THE PASSAGE FROM ST PAUL’s Epistle to the Romans read at this Sunday’s Liturgy raises a number of questions with which Christians have been wrestling for centuries. We read in verse 6 that “Christ died for the ungodly” and in verse 8 that “Christ died for us.” Perhaps even more troubling is the statement in verse 10, that “when we were enemies we were reconciled to God through the death of His Son.” What do these assertions mean? How did Christ die “for us”? How were we God’s “enemies”? What does it mean to be “reconciled” to God? It is hard for many of us to read these statements without seeing them in the light of the “judicial” or “penal” interpretation which dominated Western Christian thought in the second millennium. In that view Christ’s death is a punishment for our sins. Mankind became God’s enemies in Eden when we broke His commandment. Instead of punishing us as we deserve, God decided to punish His Son in our place. His Son became man in order to take our place and receive the punishment which would appease God’s wrath. This image of an angry and vengeful God has prompted one commentator to say that we have been shown, not a Father but “the Godfather,” a “gangster god,” whose wrath needed to be satisfied.

Made to Live in God

The early Church Fathers read these texts in a far different light. They saw Christ’s death in the context of creation and in light of the incarnation. The book of Genesis teaches that the purpose of our existence is to live in union with God. Humanity was created in God’s image (cf., Genesis 1) in order to share in His life. But, as we know, that plan was frustrated. In the story of the Fall, God is depicted as warning our first parents to avoid one tree in the garden: “God has said, ‘You shall not eat it, nor shall you touch it, lest you die’” (Genesis 3:2). While many have seen this as a threat, the Fathers interpreted it as a warning. Adam and Eve chose to ignore God’s warning and trust the tempter instead: “For God knows that in the day you eat of it your eyes will be opened, and you will be like God, knowing good and evil’” (vv.3-5). Some commentators saw this passage as a command which Adam and Eve disobeyed and therefore were punished. This is largely because of how the rest of the story was translated. The couple hid from God who confronted Adam: “And God said to him, ‘Who told you that you were naked, unless you have eaten of the tree concerning which I charged you not to eat?’” (v.11 also v.17) The word translated “charged” in these verses is the most faithful rendering of the Scriptural term, although it is not in common use today. This word has been understood to mean order or command – a matter of authority. In the Greek of the Septuagint, however, it is more accurately rendered admonish or instruct – an expression of responsibility or concern. Later Eastern Fathers, following this latter reading, saw the resulting Fall, not as a punishment from God, but as the inevitable consequences of our first parents’ actions. God warned them, but they chose to ignore that warning and do things their way instead of God’s. As a result they became trapped in the lifeless cycle of death and sin which we know too well. By substituting their own vision of reality for God’s, they were broken and communicated that broken-ness to their descendants. We did not inherit guilt for disobeying a command, but rather the consequence of living apart from God.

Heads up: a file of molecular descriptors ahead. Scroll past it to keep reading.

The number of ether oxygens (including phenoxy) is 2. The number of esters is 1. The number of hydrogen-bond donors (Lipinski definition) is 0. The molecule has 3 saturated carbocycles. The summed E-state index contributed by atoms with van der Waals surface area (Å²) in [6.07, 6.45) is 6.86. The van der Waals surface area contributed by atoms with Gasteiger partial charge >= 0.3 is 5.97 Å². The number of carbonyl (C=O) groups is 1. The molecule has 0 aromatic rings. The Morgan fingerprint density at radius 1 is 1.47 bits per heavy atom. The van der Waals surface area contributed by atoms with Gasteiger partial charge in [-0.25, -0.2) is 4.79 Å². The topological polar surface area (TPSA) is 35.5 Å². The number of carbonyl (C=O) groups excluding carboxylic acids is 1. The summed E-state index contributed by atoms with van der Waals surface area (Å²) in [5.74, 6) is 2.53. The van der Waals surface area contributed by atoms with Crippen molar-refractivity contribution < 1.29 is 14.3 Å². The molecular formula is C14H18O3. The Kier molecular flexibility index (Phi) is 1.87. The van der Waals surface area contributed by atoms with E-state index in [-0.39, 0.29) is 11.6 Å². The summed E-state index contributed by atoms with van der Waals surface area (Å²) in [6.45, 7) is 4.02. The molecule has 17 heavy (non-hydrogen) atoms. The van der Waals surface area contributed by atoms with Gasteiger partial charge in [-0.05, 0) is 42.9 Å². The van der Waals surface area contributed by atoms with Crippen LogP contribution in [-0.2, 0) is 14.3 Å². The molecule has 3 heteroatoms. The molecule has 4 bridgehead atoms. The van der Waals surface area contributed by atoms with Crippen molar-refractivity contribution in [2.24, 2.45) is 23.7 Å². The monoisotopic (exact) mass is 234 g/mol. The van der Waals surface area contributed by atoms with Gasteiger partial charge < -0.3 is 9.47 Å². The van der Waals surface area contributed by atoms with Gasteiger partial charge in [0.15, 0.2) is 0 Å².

Recreated in Christ

The communion with God which our first parents once enjoyed could only be restored to us by One who lived that communion Himself; and so the Son of God became one of us, taking on our human nature. Sharing in our humanity, He became like us in everything except sin. Death is an inevitable part of human life, and so, because we die, He died. We can say that in this sense Christ died because He was fully human. Just as He shared our existence in the womb and in the helplessness of infancy, He also shared in death. He died, as many do, suffering innocently at the hands of others; He did so, however, without sinning. His death was characterized by surrender to His Father and compassion for others, not by reacting with anger, hatred or even self-pity for what He suffered. To His last breath He lived in unbroken communion with His Father and thereby fulfills the divine plan for humanity in Himself. By sinlessly sharing in all that we are, He opens a way for us to live as human beings were meant to from the start. And so when Eastern Christians say “Christ died for our sins” it is not to see the cross as the payment of a penalty but as the end of a godly life making incarnate God’s plan for us. It is in this way that the cross figures in the Creed: we proclaim Christ “who, for us men and for our salvation (1) came down from heaven, was incarnate by the Holy Spirit of the Virgin Mary, (2) suffered under Pontius Pilate and was buried, (3) on the third day He rose again, (4) ascended into heaven and (5) is seated at the right…”

Christ Offers Himself to Destroy Death